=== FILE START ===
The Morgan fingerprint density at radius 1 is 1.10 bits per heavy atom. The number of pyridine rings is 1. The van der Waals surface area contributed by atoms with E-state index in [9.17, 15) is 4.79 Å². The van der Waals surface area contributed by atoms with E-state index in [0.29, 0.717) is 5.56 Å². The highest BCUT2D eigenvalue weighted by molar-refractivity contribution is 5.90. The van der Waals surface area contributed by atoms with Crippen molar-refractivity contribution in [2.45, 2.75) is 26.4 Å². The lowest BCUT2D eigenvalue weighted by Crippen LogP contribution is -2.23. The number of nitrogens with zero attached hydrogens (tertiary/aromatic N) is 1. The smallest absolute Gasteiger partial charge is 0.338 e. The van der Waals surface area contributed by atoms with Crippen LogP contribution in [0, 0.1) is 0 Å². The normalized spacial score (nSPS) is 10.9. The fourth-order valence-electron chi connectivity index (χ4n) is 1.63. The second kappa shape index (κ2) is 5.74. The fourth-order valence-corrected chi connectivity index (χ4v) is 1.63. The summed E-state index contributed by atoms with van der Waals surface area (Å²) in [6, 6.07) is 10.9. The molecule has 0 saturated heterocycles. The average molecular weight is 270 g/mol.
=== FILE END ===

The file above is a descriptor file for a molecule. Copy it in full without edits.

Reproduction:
The Morgan fingerprint density at radius 1 is 1.10 bits per heavy atom. The number of pyridine rings is 1. The van der Waals surface area contributed by atoms with E-state index in [9.17, 15) is 4.79 Å². The van der Waals surface area contributed by atoms with E-state index in [0.29, 0.717) is 5.56 Å². The highest BCUT2D eigenvalue weighted by molar-refractivity contribution is 5.90. The van der Waals surface area contributed by atoms with Crippen molar-refractivity contribution in [2.45, 2.75) is 26.4 Å². The lowest BCUT2D eigenvalue weighted by Crippen LogP contribution is -2.23. The number of nitrogens with zero attached hydrogens (tertiary/aromatic N) is 1. The smallest absolute Gasteiger partial charge is 0.338 e. The van der Waals surface area contributed by atoms with Crippen LogP contribution in [0, 0.1) is 0 Å². The normalized spacial score (nSPS) is 10.9. The fourth-order valence-electron chi connectivity index (χ4n) is 1.63. The second kappa shape index (κ2) is 5.74. The fourth-order valence-corrected chi connectivity index (χ4v) is 1.63. The summed E-state index contributed by atoms with van der Waals surface area (Å²) in [6, 6.07) is 10.9. The molecule has 0 saturated heterocycles. The average molecular weight is 270 g/mol.